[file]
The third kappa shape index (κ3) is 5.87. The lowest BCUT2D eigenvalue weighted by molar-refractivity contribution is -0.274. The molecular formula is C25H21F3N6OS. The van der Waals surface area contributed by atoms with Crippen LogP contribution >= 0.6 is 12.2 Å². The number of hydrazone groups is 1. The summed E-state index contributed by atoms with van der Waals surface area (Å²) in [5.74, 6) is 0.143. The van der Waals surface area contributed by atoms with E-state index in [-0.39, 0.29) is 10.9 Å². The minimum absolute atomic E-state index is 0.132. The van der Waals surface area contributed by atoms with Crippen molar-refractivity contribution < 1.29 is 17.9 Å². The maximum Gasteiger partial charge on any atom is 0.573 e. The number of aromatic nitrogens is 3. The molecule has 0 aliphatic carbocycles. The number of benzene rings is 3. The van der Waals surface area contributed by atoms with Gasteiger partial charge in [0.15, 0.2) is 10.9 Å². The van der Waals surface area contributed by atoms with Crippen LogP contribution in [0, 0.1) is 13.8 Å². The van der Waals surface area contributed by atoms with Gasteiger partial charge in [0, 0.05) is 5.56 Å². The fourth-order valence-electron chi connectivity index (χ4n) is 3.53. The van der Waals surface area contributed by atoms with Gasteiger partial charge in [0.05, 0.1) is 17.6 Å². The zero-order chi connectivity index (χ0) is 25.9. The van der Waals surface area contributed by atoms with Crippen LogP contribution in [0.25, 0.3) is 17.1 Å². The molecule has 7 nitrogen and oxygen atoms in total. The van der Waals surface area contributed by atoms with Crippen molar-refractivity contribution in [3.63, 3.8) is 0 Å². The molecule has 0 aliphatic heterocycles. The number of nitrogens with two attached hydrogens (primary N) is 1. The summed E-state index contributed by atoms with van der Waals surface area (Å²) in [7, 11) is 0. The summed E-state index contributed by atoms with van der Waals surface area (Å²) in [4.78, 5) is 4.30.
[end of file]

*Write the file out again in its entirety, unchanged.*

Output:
The third kappa shape index (κ3) is 5.87. The lowest BCUT2D eigenvalue weighted by molar-refractivity contribution is -0.274. The molecular formula is C25H21F3N6OS. The van der Waals surface area contributed by atoms with Crippen LogP contribution >= 0.6 is 12.2 Å². The number of hydrazone groups is 1. The summed E-state index contributed by atoms with van der Waals surface area (Å²) in [5.74, 6) is 0.143. The van der Waals surface area contributed by atoms with E-state index in [-0.39, 0.29) is 10.9 Å². The minimum absolute atomic E-state index is 0.132. The van der Waals surface area contributed by atoms with Crippen molar-refractivity contribution < 1.29 is 17.9 Å². The maximum Gasteiger partial charge on any atom is 0.573 e. The number of aromatic nitrogens is 3. The molecule has 0 aliphatic carbocycles. The number of benzene rings is 3. The van der Waals surface area contributed by atoms with Gasteiger partial charge in [0.15, 0.2) is 10.9 Å². The van der Waals surface area contributed by atoms with Crippen LogP contribution in [0, 0.1) is 13.8 Å². The van der Waals surface area contributed by atoms with Gasteiger partial charge in [0, 0.05) is 5.56 Å². The fourth-order valence-electron chi connectivity index (χ4n) is 3.53. The van der Waals surface area contributed by atoms with Gasteiger partial charge in [0.05, 0.1) is 17.6 Å². The zero-order chi connectivity index (χ0) is 25.9. The van der Waals surface area contributed by atoms with Crippen LogP contribution in [0.25, 0.3) is 17.1 Å². The molecule has 7 nitrogen and oxygen atoms in total. The van der Waals surface area contributed by atoms with Crippen molar-refractivity contribution in [3.63, 3.8) is 0 Å². The molecule has 0 aliphatic heterocycles. The number of nitrogens with two attached hydrogens (primary N) is 1. The summed E-state index contributed by atoms with van der Waals surface area (Å²) in [7, 11) is 0. The summed E-state index contributed by atoms with van der Waals surface area (Å²) in [4.78, 5) is 4.30.